COLORADO SPRINGS — The head of U.S. Space Command said Aug. 24 that the warfighting force he leads has reached Initial Operational Capability.  The IOC designation means the United States’ 11th and newest combatant command now has enough people and resources to protect U.S. satellites, deter aggression and provide space-based services to the U.S. military. 

U.S. Army Gen. James Dickinson, who was put in charge of Space Command a year ago, made the announcement Aug. 24 during a keynote speech at the 36th Space Symposium here.

“We are a very different command today at IOC than we were at stand-up in 2019, having matured and grown into a warfighting force, prepared to address threats from competition to conflict in space, while also protecting and defending our interests in this vast and complex domain,” he said.

Dickinson said reaching initial operational capability is an important milestone for the two-year-old command. “It’s an indication that we’ve moved out of our establishment phase.”

U.S. Space Command was originally created in 1985 but was deactivated in 2002 and its duties were transferred to U.S. Strategic Command in 2002. The Trump administration re-established it in August 2019 as the Defense Department’s 11th combatant command.

The command is headquartered at Peterson Space Force Base, Colorado, and supported by two field organizations: a Combined Force Space Component Command at Vandenberg Space Force Base, California; and a Joint Task Force Space Defense at Schriever Space Force Base, Colorado.

“U.S. Space Command is ready to deter conflict, and if necessary, defeat aggression and, along with allies and partners, defend our vital interests in the space domain,” Dickinson said.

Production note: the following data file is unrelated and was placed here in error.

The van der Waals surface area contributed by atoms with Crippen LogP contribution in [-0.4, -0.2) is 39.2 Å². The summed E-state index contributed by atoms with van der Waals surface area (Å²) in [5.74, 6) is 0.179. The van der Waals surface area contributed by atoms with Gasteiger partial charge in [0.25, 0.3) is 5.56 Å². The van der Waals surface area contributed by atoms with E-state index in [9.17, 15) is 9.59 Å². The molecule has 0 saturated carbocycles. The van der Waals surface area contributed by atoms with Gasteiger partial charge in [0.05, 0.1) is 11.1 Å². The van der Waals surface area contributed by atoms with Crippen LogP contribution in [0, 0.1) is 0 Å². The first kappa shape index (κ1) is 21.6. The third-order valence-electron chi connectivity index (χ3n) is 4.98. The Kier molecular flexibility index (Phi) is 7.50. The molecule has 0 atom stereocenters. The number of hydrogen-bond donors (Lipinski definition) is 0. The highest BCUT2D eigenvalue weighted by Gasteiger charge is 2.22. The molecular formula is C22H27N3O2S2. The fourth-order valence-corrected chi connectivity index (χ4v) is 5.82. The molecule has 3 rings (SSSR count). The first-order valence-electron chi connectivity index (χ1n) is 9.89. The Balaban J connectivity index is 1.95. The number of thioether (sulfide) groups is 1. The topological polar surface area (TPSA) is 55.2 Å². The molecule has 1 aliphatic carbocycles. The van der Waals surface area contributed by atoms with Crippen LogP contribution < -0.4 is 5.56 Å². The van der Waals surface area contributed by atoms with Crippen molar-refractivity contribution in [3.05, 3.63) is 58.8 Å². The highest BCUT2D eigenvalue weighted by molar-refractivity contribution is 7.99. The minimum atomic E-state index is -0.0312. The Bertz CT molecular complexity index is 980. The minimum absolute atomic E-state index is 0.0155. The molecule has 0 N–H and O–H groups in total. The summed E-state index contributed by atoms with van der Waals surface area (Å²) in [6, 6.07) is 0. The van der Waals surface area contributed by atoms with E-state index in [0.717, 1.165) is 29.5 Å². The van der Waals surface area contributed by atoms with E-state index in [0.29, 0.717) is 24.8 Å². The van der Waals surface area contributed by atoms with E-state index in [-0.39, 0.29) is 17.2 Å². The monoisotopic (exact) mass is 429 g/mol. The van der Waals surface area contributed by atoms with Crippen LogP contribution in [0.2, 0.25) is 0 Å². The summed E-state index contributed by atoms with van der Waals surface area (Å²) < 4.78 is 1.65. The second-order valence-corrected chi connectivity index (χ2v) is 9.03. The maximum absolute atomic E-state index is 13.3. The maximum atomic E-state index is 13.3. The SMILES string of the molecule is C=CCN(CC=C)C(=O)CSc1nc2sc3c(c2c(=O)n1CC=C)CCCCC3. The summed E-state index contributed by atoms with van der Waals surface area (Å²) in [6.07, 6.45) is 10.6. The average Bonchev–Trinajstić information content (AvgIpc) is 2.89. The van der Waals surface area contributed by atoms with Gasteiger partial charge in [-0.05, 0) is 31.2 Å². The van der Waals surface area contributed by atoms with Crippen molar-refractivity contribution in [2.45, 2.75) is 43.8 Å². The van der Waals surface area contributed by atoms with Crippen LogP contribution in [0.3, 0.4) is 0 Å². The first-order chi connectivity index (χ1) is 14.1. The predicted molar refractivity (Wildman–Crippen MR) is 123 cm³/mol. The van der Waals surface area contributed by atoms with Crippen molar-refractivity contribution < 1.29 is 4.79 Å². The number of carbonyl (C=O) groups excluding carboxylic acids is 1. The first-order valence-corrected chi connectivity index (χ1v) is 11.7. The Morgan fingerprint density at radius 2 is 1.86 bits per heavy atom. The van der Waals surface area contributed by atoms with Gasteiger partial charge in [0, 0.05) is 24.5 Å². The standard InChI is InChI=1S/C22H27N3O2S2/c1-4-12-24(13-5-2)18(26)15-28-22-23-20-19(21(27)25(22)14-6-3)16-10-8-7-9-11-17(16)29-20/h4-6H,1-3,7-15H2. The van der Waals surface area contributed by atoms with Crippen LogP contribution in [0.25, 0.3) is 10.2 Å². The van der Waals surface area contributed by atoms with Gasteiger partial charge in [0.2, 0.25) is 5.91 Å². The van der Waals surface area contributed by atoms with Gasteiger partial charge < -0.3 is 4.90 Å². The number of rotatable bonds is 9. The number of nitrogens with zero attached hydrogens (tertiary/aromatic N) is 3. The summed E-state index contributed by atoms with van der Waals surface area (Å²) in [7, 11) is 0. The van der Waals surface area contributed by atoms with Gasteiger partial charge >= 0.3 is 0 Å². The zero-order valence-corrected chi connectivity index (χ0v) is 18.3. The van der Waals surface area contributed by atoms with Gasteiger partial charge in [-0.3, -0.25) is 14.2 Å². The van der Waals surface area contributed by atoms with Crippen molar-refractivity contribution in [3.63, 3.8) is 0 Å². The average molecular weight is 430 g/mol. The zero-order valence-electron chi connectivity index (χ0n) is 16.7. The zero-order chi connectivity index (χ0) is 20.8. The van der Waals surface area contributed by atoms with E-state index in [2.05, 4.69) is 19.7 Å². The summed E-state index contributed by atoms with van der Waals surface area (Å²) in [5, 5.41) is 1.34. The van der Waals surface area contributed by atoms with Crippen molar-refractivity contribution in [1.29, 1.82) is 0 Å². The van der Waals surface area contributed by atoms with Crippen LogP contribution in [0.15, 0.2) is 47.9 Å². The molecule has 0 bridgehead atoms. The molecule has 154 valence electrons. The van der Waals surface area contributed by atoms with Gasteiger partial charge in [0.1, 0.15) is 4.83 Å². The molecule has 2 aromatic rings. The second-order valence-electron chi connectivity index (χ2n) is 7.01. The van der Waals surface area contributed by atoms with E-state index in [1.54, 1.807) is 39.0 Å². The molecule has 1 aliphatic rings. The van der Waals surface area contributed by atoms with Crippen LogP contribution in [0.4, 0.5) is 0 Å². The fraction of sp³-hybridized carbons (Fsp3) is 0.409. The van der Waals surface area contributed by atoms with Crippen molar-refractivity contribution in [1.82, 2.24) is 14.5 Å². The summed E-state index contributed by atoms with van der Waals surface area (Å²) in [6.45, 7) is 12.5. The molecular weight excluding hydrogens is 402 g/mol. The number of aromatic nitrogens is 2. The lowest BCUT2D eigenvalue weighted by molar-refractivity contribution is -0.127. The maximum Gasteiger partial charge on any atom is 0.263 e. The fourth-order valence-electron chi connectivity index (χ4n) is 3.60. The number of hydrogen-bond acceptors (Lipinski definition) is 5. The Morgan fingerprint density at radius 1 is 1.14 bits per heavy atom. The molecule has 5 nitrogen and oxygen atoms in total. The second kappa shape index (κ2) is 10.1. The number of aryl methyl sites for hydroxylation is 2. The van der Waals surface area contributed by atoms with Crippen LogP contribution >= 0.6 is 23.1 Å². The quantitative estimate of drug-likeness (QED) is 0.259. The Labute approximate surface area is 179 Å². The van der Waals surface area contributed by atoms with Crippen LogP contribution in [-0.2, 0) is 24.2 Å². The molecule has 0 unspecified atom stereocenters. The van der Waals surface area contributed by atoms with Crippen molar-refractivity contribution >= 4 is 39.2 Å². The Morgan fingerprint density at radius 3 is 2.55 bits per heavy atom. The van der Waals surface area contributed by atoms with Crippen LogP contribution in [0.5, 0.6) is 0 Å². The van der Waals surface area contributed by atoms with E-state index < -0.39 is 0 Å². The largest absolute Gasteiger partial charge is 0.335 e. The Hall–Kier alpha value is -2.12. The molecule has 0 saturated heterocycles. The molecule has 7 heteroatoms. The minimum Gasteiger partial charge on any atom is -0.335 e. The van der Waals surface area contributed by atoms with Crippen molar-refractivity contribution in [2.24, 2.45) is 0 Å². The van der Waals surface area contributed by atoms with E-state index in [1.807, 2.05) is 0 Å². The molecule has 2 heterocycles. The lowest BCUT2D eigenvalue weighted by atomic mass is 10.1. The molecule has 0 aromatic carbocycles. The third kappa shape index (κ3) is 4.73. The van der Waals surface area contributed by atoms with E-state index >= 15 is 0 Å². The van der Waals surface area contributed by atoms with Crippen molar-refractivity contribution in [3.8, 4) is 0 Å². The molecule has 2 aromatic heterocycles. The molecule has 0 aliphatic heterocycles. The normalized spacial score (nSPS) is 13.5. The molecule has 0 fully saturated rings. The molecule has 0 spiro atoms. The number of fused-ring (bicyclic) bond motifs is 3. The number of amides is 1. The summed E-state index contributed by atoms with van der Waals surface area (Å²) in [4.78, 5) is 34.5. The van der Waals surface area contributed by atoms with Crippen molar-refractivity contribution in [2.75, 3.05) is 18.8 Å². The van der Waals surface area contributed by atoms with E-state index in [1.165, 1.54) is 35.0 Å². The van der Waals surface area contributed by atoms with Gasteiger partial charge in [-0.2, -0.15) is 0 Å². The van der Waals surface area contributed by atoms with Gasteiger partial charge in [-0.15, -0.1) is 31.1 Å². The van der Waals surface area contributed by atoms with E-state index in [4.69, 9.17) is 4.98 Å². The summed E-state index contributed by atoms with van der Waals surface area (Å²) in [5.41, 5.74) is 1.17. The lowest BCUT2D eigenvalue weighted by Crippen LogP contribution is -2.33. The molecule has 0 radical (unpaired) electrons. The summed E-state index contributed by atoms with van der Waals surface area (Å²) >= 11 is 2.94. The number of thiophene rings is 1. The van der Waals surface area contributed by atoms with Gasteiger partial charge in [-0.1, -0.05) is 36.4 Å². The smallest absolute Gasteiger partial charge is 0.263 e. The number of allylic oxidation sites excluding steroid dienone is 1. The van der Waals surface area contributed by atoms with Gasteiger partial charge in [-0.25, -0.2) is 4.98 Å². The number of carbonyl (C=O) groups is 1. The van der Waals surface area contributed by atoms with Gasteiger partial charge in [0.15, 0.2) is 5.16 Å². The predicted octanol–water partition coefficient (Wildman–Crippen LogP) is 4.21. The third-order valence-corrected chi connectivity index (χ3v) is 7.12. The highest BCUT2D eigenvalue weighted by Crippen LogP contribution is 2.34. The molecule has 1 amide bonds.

There are about 1,500 people now working at U.S. Space Command including headquarters and field organizations. It has representatives from the Army, Navy, Marine Corps, Air Force and Space Force.

Space Command soon will begin conducting its own military exercises focused on space Warfighting, said Dickinson. Planned exercises include Space Thunder,  Space Lightning and Space Challenge. 

The next step in the organization of the command will be to achieve full operational capability. But that could take several years, said Dickinson. 

To be fully operational, he said, the command will need to double the size of its headquarters staff which currently has 600 people. 

Space Command also needs a permanent headquarters. It was temporarily stood up at Peterson Space Force Base pending a basing decision by the Department of the Air Force. Former Air Force Secretary Barbara Barrett announced in January that the Air Force had selected Huntsville, Alabama, as the new location for Space Command headquarters.

Colorado lawmakers have since pushed back, claiming the decision was politically motivated and that the Air Force initially had recommended keeping Space Command at Peterson. 

That argument was given new credence following public comments by former president Donald Trump that he told the Air Force to move Space Command to Alabama.

The basing decision process is now being reviewed by the DoD inspector general and the Government Accountability Office.

Dickinson, in an Aug 23 interview with SpaceNews here, said the command needs to have a permanent headquarters location sooner rather than later so it can move forward with its organization and plans.

Sandra Erwin writes about military space programs, policy, technology and the industry that supports this sector. She has covered the military, the Pentagon, Congress and the defense industry for nearly two decades as editor of NDIA’s National Defense...